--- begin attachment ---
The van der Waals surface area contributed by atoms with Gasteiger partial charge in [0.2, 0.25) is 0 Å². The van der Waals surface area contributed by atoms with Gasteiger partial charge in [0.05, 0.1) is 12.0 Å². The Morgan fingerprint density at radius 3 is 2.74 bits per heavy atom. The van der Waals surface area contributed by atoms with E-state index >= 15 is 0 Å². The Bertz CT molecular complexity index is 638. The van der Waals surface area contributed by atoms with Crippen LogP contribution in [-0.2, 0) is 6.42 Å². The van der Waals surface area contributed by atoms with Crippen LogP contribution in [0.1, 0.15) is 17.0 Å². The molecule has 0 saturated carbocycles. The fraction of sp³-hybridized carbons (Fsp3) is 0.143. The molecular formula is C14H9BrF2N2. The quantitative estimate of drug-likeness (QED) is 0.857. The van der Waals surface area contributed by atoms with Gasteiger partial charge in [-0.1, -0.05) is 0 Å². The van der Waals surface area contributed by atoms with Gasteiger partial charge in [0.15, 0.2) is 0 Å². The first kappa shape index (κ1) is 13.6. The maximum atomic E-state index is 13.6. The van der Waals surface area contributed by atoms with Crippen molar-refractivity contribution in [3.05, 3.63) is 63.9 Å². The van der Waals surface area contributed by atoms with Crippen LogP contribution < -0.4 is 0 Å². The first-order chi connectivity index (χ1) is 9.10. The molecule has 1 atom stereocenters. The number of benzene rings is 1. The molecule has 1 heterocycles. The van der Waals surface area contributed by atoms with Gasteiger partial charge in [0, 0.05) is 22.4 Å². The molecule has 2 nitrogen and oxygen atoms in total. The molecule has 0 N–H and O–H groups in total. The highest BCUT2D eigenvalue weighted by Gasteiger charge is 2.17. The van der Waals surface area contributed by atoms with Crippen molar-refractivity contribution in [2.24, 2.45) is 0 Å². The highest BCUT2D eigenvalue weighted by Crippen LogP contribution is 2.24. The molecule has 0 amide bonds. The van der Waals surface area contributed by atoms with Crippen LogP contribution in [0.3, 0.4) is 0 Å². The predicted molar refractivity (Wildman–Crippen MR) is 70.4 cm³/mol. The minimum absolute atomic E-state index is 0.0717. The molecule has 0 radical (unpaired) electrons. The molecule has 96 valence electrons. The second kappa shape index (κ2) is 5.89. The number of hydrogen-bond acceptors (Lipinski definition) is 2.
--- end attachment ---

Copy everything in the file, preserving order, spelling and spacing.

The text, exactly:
The van der Waals surface area contributed by atoms with Gasteiger partial charge in [0.2, 0.25) is 0 Å². The van der Waals surface area contributed by atoms with Gasteiger partial charge in [0.05, 0.1) is 12.0 Å². The Morgan fingerprint density at radius 3 is 2.74 bits per heavy atom. The van der Waals surface area contributed by atoms with E-state index >= 15 is 0 Å². The Bertz CT molecular complexity index is 638. The van der Waals surface area contributed by atoms with Crippen LogP contribution in [-0.2, 0) is 6.42 Å². The van der Waals surface area contributed by atoms with Crippen LogP contribution in [0.1, 0.15) is 17.0 Å². The molecule has 0 saturated carbocycles. The fraction of sp³-hybridized carbons (Fsp3) is 0.143. The molecular formula is C14H9BrF2N2. The quantitative estimate of drug-likeness (QED) is 0.857. The van der Waals surface area contributed by atoms with Gasteiger partial charge in [-0.1, -0.05) is 0 Å². The van der Waals surface area contributed by atoms with Gasteiger partial charge in [0.15, 0.2) is 0 Å². The first kappa shape index (κ1) is 13.6. The maximum atomic E-state index is 13.6. The van der Waals surface area contributed by atoms with Crippen molar-refractivity contribution in [3.05, 3.63) is 63.9 Å². The van der Waals surface area contributed by atoms with Crippen LogP contribution < -0.4 is 0 Å². The first-order chi connectivity index (χ1) is 9.10. The molecule has 1 atom stereocenters. The number of benzene rings is 1. The molecule has 1 heterocycles. The van der Waals surface area contributed by atoms with Gasteiger partial charge in [0, 0.05) is 22.4 Å². The molecule has 2 nitrogen and oxygen atoms in total. The molecule has 0 N–H and O–H groups in total. The highest BCUT2D eigenvalue weighted by Gasteiger charge is 2.17. The van der Waals surface area contributed by atoms with Crippen molar-refractivity contribution in [2.24, 2.45) is 0 Å². The highest BCUT2D eigenvalue weighted by Crippen LogP contribution is 2.24. The molecule has 0 amide bonds. The van der Waals surface area contributed by atoms with Crippen LogP contribution in [0.3, 0.4) is 0 Å². The predicted molar refractivity (Wildman–Crippen MR) is 70.4 cm³/mol. The minimum absolute atomic E-state index is 0.0717. The molecule has 0 radical (unpaired) electrons. The molecule has 96 valence electrons. The second kappa shape index (κ2) is 5.89. The number of hydrogen-bond acceptors (Lipinski definition) is 2.